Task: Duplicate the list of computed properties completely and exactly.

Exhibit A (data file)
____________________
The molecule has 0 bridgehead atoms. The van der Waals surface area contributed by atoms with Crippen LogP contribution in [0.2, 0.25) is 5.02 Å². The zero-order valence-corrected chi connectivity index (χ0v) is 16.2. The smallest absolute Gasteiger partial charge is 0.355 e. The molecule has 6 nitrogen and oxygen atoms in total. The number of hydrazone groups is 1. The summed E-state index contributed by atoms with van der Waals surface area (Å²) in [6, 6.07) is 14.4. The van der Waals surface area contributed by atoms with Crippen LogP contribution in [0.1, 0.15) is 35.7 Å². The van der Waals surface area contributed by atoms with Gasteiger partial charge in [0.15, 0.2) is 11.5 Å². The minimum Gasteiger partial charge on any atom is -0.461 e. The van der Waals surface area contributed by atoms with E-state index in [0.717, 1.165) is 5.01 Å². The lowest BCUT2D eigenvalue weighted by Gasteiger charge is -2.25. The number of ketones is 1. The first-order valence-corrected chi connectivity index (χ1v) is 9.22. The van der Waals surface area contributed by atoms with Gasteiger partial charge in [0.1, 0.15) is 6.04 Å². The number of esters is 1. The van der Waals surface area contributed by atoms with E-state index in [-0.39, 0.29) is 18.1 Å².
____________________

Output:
The molecule has 0 bridgehead atoms. The van der Waals surface area contributed by atoms with Crippen LogP contribution in [0.2, 0.25) is 5.02 Å². The zero-order valence-corrected chi connectivity index (χ0v) is 16.2. The smallest absolute Gasteiger partial charge is 0.355 e. The molecule has 6 nitrogen and oxygen atoms in total. The number of hydrazone groups is 1. The summed E-state index contributed by atoms with van der Waals surface area (Å²) in [6, 6.07) is 14.4. The van der Waals surface area contributed by atoms with Crippen LogP contribution in [0.1, 0.15) is 35.7 Å². The van der Waals surface area contributed by atoms with Gasteiger partial charge in [0.15, 0.2) is 11.5 Å². The minimum Gasteiger partial charge on any atom is -0.461 e. The van der Waals surface area contributed by atoms with E-state index in [0.717, 1.165) is 5.01 Å². The lowest BCUT2D eigenvalue weighted by Gasteiger charge is -2.25. The number of ketones is 1. The first-order valence-corrected chi connectivity index (χ1v) is 9.22. The van der Waals surface area contributed by atoms with Gasteiger partial charge in [0.1, 0.15) is 6.04 Å². The number of esters is 1. The van der Waals surface area contributed by atoms with E-state index in [-0.39, 0.29) is 18.1 Å².